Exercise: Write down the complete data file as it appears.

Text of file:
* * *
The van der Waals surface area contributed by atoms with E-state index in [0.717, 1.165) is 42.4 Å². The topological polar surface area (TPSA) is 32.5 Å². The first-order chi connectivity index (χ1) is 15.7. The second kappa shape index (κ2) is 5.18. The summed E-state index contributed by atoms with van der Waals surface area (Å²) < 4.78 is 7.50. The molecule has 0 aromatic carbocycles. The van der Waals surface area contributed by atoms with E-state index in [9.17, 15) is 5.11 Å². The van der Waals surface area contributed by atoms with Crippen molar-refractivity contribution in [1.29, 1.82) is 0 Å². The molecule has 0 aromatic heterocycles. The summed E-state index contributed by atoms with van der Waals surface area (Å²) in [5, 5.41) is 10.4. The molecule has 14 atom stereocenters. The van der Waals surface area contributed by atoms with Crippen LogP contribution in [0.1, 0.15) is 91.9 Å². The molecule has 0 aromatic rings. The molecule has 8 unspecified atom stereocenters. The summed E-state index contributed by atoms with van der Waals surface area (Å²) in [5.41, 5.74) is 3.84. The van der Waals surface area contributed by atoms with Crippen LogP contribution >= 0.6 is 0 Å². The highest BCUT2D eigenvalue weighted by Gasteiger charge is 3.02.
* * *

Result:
The van der Waals surface area contributed by atoms with E-state index in [0.717, 1.165) is 42.4 Å². The topological polar surface area (TPSA) is 32.5 Å². The first-order chi connectivity index (χ1) is 15.7. The second kappa shape index (κ2) is 5.18. The summed E-state index contributed by atoms with van der Waals surface area (Å²) < 4.78 is 7.50. The molecule has 0 aromatic carbocycles. The van der Waals surface area contributed by atoms with E-state index in [9.17, 15) is 5.11 Å². The van der Waals surface area contributed by atoms with Crippen molar-refractivity contribution in [1.29, 1.82) is 0 Å². The molecule has 0 aromatic heterocycles. The summed E-state index contributed by atoms with van der Waals surface area (Å²) in [5, 5.41) is 10.4. The molecule has 14 atom stereocenters. The van der Waals surface area contributed by atoms with Crippen LogP contribution in [0.1, 0.15) is 91.9 Å². The molecule has 0 aromatic rings. The molecule has 8 unspecified atom stereocenters. The summed E-state index contributed by atoms with van der Waals surface area (Å²) in [5.41, 5.74) is 3.84. The van der Waals surface area contributed by atoms with Crippen LogP contribution >= 0.6 is 0 Å². The highest BCUT2D eigenvalue weighted by Gasteiger charge is 3.02.